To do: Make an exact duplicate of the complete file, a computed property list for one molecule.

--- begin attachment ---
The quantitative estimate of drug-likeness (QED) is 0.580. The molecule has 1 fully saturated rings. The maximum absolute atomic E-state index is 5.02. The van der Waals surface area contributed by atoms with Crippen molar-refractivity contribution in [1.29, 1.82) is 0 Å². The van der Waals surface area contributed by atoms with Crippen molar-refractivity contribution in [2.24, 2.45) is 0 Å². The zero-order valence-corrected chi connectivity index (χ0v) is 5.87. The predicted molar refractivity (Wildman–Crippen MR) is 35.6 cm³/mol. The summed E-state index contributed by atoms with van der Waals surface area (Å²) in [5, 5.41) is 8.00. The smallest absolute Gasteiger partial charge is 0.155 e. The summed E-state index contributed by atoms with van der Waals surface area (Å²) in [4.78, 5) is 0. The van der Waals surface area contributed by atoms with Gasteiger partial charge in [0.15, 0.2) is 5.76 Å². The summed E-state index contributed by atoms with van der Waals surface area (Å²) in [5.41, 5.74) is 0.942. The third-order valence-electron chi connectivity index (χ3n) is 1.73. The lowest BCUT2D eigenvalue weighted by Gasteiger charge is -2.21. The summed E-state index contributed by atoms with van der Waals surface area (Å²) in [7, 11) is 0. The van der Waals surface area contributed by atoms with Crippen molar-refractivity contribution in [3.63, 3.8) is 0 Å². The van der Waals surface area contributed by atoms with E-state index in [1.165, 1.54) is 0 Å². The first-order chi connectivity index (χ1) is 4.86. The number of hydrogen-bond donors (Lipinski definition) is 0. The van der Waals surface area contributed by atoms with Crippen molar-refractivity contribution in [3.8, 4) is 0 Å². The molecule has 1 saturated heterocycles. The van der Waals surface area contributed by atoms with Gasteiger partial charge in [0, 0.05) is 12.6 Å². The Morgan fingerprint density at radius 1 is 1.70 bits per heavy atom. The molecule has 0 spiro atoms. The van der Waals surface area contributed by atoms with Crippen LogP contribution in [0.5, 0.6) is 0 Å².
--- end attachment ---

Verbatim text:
The quantitative estimate of drug-likeness (QED) is 0.580. The molecule has 1 fully saturated rings. The maximum absolute atomic E-state index is 5.02. The van der Waals surface area contributed by atoms with Crippen molar-refractivity contribution in [1.29, 1.82) is 0 Å². The van der Waals surface area contributed by atoms with Crippen molar-refractivity contribution in [2.24, 2.45) is 0 Å². The zero-order valence-corrected chi connectivity index (χ0v) is 5.87. The predicted molar refractivity (Wildman–Crippen MR) is 35.6 cm³/mol. The summed E-state index contributed by atoms with van der Waals surface area (Å²) in [5, 5.41) is 8.00. The smallest absolute Gasteiger partial charge is 0.155 e. The summed E-state index contributed by atoms with van der Waals surface area (Å²) in [4.78, 5) is 0. The van der Waals surface area contributed by atoms with Gasteiger partial charge in [0.15, 0.2) is 5.76 Å². The summed E-state index contributed by atoms with van der Waals surface area (Å²) in [5.41, 5.74) is 0.942. The third-order valence-electron chi connectivity index (χ3n) is 1.73. The lowest BCUT2D eigenvalue weighted by Gasteiger charge is -2.21. The summed E-state index contributed by atoms with van der Waals surface area (Å²) in [7, 11) is 0. The van der Waals surface area contributed by atoms with Crippen molar-refractivity contribution in [3.63, 3.8) is 0 Å². The van der Waals surface area contributed by atoms with E-state index in [1.165, 1.54) is 0 Å². The first-order chi connectivity index (χ1) is 4.86. The number of hydrogen-bond donors (Lipinski definition) is 0. The van der Waals surface area contributed by atoms with Crippen molar-refractivity contribution in [3.8, 4) is 0 Å². The molecule has 1 saturated heterocycles. The van der Waals surface area contributed by atoms with Gasteiger partial charge in [0, 0.05) is 12.6 Å². The Morgan fingerprint density at radius 1 is 1.70 bits per heavy atom. The molecule has 0 spiro atoms. The van der Waals surface area contributed by atoms with Crippen LogP contribution in [0.5, 0.6) is 0 Å².